JASON MILLER, TRUMP TRANSITION SPOKESMAN: There is no involvement of this with Don Jr. or Eric. Nor do they plan on being involved with it.

ACOSTA: And other questions about conflicts of interest are being raised, like the Kuwaiti government's decision to hold an upcoming event at Trump's new D.C. hotel, just steps from the White House.

Top Trump supporter Newt Gingrich says the president-elect doesn't even like his campaign catch phrase "drain the swamp" anymore.

GINGRICH: I'm told he now disclaims that. He now says it was cute, but he doesn't want to use it anymore.


ACOSTA: Now, as for that fund raiser that mentioned Trump's sons, Don Jr. and Eric, are no longer listed as members of the group holding the event. And as for the Kuwaiti event, at the new Trump hotel here in D.C., the Kuwaiti ambassador tells me over the phone earlier today that he would like the State Department to clarify whether or not it's proper to book events at Trump properties. He called this uncharted territory -- Jake.

TAPPER: All right. Jim Acosta, thank you.

They call it the presidential daily briefing -- except for President- elect Trump, it's been anything but daily. Trump, on average, has gotten one so-called PDB per week. Yesterday, the day after terrorist attacks in Germany and Turkey sparked fresh fears of violence and put the world again on edge, the Trump transition team would not say if the president-elect had received the classified briefing.

Today, his team says he did receive the formal briefing and is also meeting with his choice for national security adviser, Lieutenant General Michael Flynn.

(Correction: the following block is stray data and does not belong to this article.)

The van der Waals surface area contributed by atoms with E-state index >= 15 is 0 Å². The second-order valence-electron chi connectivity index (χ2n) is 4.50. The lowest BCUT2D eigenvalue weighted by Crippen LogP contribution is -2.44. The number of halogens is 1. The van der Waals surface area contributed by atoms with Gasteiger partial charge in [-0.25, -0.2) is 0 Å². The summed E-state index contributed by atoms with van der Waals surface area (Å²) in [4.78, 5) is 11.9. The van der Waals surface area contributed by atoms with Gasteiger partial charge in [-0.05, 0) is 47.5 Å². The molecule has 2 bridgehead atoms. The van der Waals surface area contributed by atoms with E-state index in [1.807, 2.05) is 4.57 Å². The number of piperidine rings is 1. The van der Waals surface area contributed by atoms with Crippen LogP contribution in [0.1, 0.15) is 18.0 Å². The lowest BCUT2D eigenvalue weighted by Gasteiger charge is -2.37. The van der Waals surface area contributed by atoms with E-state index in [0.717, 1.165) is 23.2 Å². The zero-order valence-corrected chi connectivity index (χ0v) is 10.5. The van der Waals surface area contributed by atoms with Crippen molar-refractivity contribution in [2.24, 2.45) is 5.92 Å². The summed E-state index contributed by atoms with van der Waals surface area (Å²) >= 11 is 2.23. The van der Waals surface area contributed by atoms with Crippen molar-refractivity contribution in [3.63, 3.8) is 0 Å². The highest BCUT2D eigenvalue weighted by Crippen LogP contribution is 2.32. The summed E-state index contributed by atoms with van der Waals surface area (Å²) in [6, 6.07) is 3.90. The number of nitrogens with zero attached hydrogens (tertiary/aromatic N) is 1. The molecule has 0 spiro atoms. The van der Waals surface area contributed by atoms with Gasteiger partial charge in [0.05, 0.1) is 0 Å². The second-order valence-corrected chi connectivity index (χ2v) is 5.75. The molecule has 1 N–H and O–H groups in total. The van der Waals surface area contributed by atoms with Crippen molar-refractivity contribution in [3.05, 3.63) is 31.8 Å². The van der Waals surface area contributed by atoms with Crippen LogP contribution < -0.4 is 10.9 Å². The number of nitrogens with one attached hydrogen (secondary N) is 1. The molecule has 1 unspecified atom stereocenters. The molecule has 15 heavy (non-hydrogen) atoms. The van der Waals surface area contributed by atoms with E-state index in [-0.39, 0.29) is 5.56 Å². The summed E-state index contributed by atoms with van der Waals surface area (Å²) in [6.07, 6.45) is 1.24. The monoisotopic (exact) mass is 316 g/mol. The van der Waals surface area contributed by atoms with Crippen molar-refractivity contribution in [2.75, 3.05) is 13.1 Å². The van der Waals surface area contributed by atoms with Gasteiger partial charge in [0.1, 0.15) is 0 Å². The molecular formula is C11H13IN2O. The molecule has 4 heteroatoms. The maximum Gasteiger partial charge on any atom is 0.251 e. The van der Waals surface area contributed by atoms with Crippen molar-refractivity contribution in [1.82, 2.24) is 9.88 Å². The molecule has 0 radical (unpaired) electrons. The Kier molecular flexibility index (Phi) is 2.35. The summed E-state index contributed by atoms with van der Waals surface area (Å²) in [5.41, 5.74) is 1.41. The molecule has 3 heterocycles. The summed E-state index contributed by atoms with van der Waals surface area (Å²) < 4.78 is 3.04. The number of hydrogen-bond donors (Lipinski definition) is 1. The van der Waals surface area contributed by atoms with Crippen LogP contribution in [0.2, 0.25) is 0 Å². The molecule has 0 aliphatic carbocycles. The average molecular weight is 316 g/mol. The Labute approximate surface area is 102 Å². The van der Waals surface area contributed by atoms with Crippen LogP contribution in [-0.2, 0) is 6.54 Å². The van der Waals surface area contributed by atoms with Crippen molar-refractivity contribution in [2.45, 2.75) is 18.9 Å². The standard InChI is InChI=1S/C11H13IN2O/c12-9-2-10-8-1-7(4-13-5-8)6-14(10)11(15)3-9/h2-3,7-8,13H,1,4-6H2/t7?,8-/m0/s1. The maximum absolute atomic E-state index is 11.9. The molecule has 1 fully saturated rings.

CNN's Barbara Starr is at the Pentagon for us now.

And, Barbara, when the president-elect does not get the official briefing, what is he missing out on?

BARBARA STARR, CNN PENTAGON CORRESPONDENT: Well, you know, Jake, intelligence professionals will tell you, what he is missing out on is that essential conversation with his formal government intelligence briefer, the two-way conversation. The president-elect asks questions, they answer, they go find more information to give him. And events of this week perhaps show just how important that is.


STARR (voice-over): When President-elect Donald Trump addressed reporters today, he had his new national security adviser right behind him.

TRUMP: What's going on is terrible.

STARR: Retired Lieutenant General Michael Flynn in Florida to discuss world events and staffing.

[16:20:03] The meeting was on the schedule before the terror attacks in Germany and Turkey. Trump began the day with an official president's daily brief, the PDB. Trump's staff insists he is getting some type of intelligence briefing every day and will be on top of things from day one.

MILLER: He's very much up to speed in what's going on and fully ready for the -- to be sworn in next month and take over the role as commander-in-chief.

STARR: A U.S. official tells CNN Trump is averaging one formal intelligence briefing a week, the same type that President Obama gets. Trump is also getting intelligence briefings on specific topics.

MILLER: The one thing I will say is that the president-elect is receiving numerous briefings, whether it's from his national security team, with General Flynn and others, as well as the formal PDB.